Apart from volunteers from Pakistan, and Shia Pakistanis expelled from UAE, there are also some Shia Pakistani theological students from the Jameat al-Mostafa University in Qom who volunteered for the war in Syria.
This author’s survey of funeral services held in Iran for Shia Pakistani nationals killed in combat in Iraq and Syria generally corroborates the information provided in Panjereh.
The Zeinabiyoun Brigade has suffered a total 140 combat fatalities, per publicly accessible documents, though the actual number is likely slightly higher. The first three Zeinabiyoun fighters were killed in combat in Iraq in June and November 2014, the remainder (137) were killed in Syria. This indicates that the IRGC initially incorporated the Pakistanis into Iraqi militias before shifting tactics and deploying them to Syria. Interestingly, there is no sign of Iran using Afghani militants in Iraq.
The relatively low number of Zeinabiyoun combat fatalities in Syria is also an indicator of the relatively small size of the militia in comparison with other Shia militias, including the Iraqis, the latter for which there is no reliable statistical information. (Figure 1)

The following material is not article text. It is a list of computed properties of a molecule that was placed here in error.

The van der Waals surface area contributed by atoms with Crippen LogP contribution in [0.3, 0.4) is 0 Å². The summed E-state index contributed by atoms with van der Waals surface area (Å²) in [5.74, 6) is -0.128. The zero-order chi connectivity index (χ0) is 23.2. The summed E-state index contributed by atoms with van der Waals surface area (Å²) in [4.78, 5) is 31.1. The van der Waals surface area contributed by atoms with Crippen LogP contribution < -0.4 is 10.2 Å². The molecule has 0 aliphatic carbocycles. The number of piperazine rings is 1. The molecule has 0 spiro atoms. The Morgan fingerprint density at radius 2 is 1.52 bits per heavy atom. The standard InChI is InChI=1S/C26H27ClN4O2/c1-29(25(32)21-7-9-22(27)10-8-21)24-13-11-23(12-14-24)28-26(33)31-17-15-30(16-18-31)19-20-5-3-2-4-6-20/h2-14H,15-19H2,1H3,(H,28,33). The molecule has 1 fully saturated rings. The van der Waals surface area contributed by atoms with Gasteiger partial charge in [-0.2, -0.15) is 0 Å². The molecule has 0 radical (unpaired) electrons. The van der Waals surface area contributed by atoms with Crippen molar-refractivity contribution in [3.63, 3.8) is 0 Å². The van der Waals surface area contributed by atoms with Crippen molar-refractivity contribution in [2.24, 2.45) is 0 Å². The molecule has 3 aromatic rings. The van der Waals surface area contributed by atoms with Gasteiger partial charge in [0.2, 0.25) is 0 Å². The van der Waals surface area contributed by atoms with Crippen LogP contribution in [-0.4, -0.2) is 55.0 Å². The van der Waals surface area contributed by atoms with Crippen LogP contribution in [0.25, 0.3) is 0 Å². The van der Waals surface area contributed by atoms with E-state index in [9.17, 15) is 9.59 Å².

Figure 1: Shia combat fatalities in Syria and nationality January 1, 2012 – April 25, 2017
The first Shia Pakistanis killed in combat in Syria lost their lives in November 2014, which corroborates Karbala’s account of the approximate time of establishment of the Zeinabiyoun. The presence of at least four theological students among the combat fatalities supports claims of Jameat al-Mostafa students and graduates participating in combat.
In one respect however, there is a mismatch between claims of the Zeinabiyoun commanders and the data: While the Zeinabiyoun commanders insist their brigade operates independently, the fatalities of the militia follow the same pattern as IRGC losses in Syria. This indicates they operate alongside with and most likely under IRGC command. (Figure 2)
Figure 2: Shia combat fatalities in Syria by nationality and month of death January 1, 2012 – April 25, 2017
Iran walks a fine line when organizing this militia. While Tehran tries hard to improve relations with its nuclear armed eastern neighbor, the IRGC leadership is clearly tempted to recruit Shia Pakistanis fleeing religious intolerance in their home country. These fighters are highly motivated, volunteering for a war in which they, at least theoretically, have the chance of getting even with opponents whom they consider their ‘tormentors’—the mainly-Sunni opposition to the Assad regime and its international backers.
Additionally, the IRGC’s mobilization, training, and deployment of the Shia Pakistanis may not provide an effective deterrence against Pakistan, but it might warn Islamabad to not provide logistical support and safe haven for Sunni Iranian radicals who operate in the Iran-Pakistan border areas. At this point, the IRGC’s effort however, is too limited to make a meaningful impact on Islamabad, but it signals that Iran could scale up if it felt threatened by Pakistan.
Ali Alfoneh is a nonresident senior fellow at the Atlantic Council.